The previous two blog posts were discussing if you still need a website at all in 2019. This one assumes that you have that need – that you need a website.
I’ve helped many, many people with their websites. Some from beginning to end, others in more of an advisory role, some with troubleshooting an existing site. Lots of working on websites.
One thing that is very, very clear to me: 99%+ of all websites should not be unique. Your website should not be unique.
What do I mean by that? Of course, your website will have your logo and your information on it, and that will make it unique. But, it should be built using common, widely-used tools or platforms, without ‘unique’ factors due to some special requirement or need you think you have. Let’s talk about your choice of platform/system for your new website.
Choice of platform/system
Most websites should be on WordPress. Or a major website building platform. Look at the w3techs survey and choose something in the top 5. As you can see in that survey, WordPress is the dominant choice.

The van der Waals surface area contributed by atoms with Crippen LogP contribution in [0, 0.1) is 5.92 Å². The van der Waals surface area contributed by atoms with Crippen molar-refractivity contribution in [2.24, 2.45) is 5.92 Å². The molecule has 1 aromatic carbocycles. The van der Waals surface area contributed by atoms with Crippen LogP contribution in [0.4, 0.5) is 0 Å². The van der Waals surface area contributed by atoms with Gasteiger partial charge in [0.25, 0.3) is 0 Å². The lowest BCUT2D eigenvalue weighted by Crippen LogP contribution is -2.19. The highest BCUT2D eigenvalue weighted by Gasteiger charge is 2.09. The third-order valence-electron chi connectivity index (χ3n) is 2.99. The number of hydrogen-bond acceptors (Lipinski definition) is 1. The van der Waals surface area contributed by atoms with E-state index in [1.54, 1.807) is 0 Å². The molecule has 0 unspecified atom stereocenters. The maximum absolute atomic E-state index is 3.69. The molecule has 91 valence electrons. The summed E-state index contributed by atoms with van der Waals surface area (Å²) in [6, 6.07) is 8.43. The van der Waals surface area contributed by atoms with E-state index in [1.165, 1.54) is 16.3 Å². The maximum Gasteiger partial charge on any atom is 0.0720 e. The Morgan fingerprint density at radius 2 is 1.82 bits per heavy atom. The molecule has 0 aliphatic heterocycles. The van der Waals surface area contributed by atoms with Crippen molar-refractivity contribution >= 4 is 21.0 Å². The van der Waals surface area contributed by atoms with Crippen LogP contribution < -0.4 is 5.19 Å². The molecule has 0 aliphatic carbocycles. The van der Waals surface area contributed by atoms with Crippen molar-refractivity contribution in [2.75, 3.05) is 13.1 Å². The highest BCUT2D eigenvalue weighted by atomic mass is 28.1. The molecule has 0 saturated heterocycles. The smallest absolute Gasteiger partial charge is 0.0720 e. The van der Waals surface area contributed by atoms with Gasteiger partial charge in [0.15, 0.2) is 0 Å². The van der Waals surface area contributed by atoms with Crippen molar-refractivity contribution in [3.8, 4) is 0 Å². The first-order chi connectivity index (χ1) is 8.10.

Choosing a major website CMS or platform has many advantages. There are great resources for developing your site (if you’re doing it yourself). There are many people who can support your site if you run into problems. There is also a lower chance that the platform will be shutdown or change dramatically over time.
If you hire someone to build your website, they may want to use something else – something they’ve learned and invested a lot into. I recently observed a website redesign where they moved away from WordPress to a little flat file CMS system. It’s been a large hassle – higher maintenance, more complex to modify, more expensive. But, they trusted the developer they had hired, as they wanted the best website, and he suggested this other system. Now it’s going to be very difficult to hire anyone else to work on the website – they’ll need to find someone familiar with this small little system, which probably means they’re stuck with the original developer. Choosing WordPress means that you’re not stuck, and can transition developers if you need. (WordPress also lets you export your data and import into other sites, which this little system isn’t going to offer either.)
You may talk with a developer or web designer who says ‘Use this new fancy thing’ or ‘Let me custom-build something for you’. In most cases, that means that you’re stuck, and can’t go elsewhere easily. It also means your next redesign (in a few years) will likely mean switching platforms/products again. Choose wisely.